RICHMOND, British Columbia — "You think he'll stop?" "You think he'll talk to us?"
The U.S. press corps milled around the interview area in the bowels of the Richmond Olympic Oval on Saturday afternoon awaiting the emergence of speedskater Shani Davis, who had a reputation of trusting the media about as much as Howard Hughes.
Davis had just finished 12th in the 5,000-meter race, 13.84 seconds behind winner Sven Kramer of the Netherlands, who set an Olympic record in 6 minutes 14.60 seconds.
Davis' finish wasn't a surprise, as he specializes in the 1,000 meters and the 1,500 meters. The bigger shock is that Davis not only stopped to talk to the media, but also he did it with an easy smile, was warm and candid, and said that, yes, things are "a lot more positive than before, and changing for the better."
Davis won a gold medal and a silver medal four years ago. But despite having an inspiring story — he grew up on Chicago's South Side and is the first black athlete to win an individual gold medal at a Winter Olympics — he did not endear himself to the media because he and his fiercely devoted mother, Cherie, came off as aloof and suspicious.
At the time, Davis was engaged in a bitter public feud with U.S. teammate, Chad Hedrick, a triple-medal winner, over Davis' decision not to compete in the team pursuit. Hedrick criticized Davis, suggesting he was unpatriotic and selfish, and Davis grumbled under his breath about Hedrick at their postrace news conference, one of the frostiest Olympic medalists' conferences in recent memory.
The spat overshadowed their accomplishments.
It didn't help that Davis has a chilly relationship with the U.S. Speedskating Federation because of perceived slights. He refuses to train with the team, accept its funding, or appear in its media guide. He trains on his own, and is funded by private sponsors, many of them from the Netherlands, where Davis is a hero.
But all that negative energy seems to be melting this week. Perhaps the unseasonably warm weather has defrosted Davis, or maybe he got some public relations advice. Whatever the case, he has been downright charming.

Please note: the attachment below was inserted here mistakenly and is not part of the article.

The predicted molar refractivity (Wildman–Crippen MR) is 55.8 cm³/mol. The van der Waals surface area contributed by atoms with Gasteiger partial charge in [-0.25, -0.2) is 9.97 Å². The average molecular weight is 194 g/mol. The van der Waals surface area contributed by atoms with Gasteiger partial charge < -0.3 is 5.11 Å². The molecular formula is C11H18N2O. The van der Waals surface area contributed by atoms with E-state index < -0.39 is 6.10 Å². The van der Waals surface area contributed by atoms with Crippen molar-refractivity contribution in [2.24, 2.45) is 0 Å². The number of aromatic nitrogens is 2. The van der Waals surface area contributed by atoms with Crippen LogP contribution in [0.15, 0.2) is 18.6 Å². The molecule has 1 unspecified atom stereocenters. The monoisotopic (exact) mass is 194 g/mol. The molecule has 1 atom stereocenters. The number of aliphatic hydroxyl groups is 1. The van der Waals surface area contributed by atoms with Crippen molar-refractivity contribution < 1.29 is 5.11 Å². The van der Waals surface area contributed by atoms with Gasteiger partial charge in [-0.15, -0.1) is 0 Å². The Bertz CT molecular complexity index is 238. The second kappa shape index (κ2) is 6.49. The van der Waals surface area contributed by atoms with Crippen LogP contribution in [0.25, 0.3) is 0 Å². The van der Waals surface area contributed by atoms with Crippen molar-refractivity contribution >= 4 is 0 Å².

He also proved to be a team player, giving up his spot in the 10,000 so that U.S. teammate Jonathan Kuck could compete in his first Olympics. Davis would have been the first U.S. speedskater since Eric Heiden in 1980 to skate all five events.
"I just feel that I'm telling myself to keep on enjoying, enjoying, enjoy the Olympics," Davis said. "I had two Olympics beforehand, and they weren't quite good for me. But this time, it's a whole other story. I'm having a lot of fun. I'm enjoying myself. I'm happy for my competitors. I greeted everyone out there that made the podium and the people who had personal bests. I'm just really excited to go out there and showcase what I can do. I'm just itching."
Hedrick, the reigning 5,000-meter champion, also has done quite a bit of growing up in the past four years. He got married, had a baby girl with wife, Lynsey, and three weeks ago the couple suffered a miscarriage. Hedrick finished 11th on Saturday, and like Davis, is putting 2006 behind him.
"I have a different outlook now," said Hedrick, who also is concentrating on the 1,000 and the 1,500. "All that happened last time is old news, and not worth talking about. I've seen Shani in the locker room, and it's low key. We're going to drive each other to gold medals."
Hedrick says he, too, is making it a point to enjoy the Olympic experience. "This is an awesome Olympic city, I'm living in a waterfront condo for three weeks, doing what I love; it doesn't get much better than that."
Both U.S. skaters lauded Kramer, who holds world records in the 5,000 and 10,000, and whose Olympic record Saturday was particularly remarkable because the rink is at sea level, near water, and considered to have slow ice. Lee Seung-Hoon of South Korea won silver and Ivan Skobrev of Russia took bronze.
"It just goes to show that Sven has a heart of a champion," said Davis, who was paired with the Dutch master. "He had to go out first. He had a whole bunch of sharpshooters behind him, and he went out and did this thing. He didn't leave anything to question about who is better than him. He put all his cards on the table and his hand won."
Davis said keeping up with Kramer for four or five laps will help him in the shorter distances.
"It made me reach really deep into myself, and that broke the ice for the races to come," he said.No matter what happens, Davis is smiling for a change.
"The attitudes with a lot of things have changed, not only with me, but just how people interact and deal with me and what people are putting out in media and stuff," he said. "It's a lot more positive than it was before. I feel like things are changing for the better, and I'm just really excited and happy to be in the position I am now."
Kaufman reports for the Miami Herald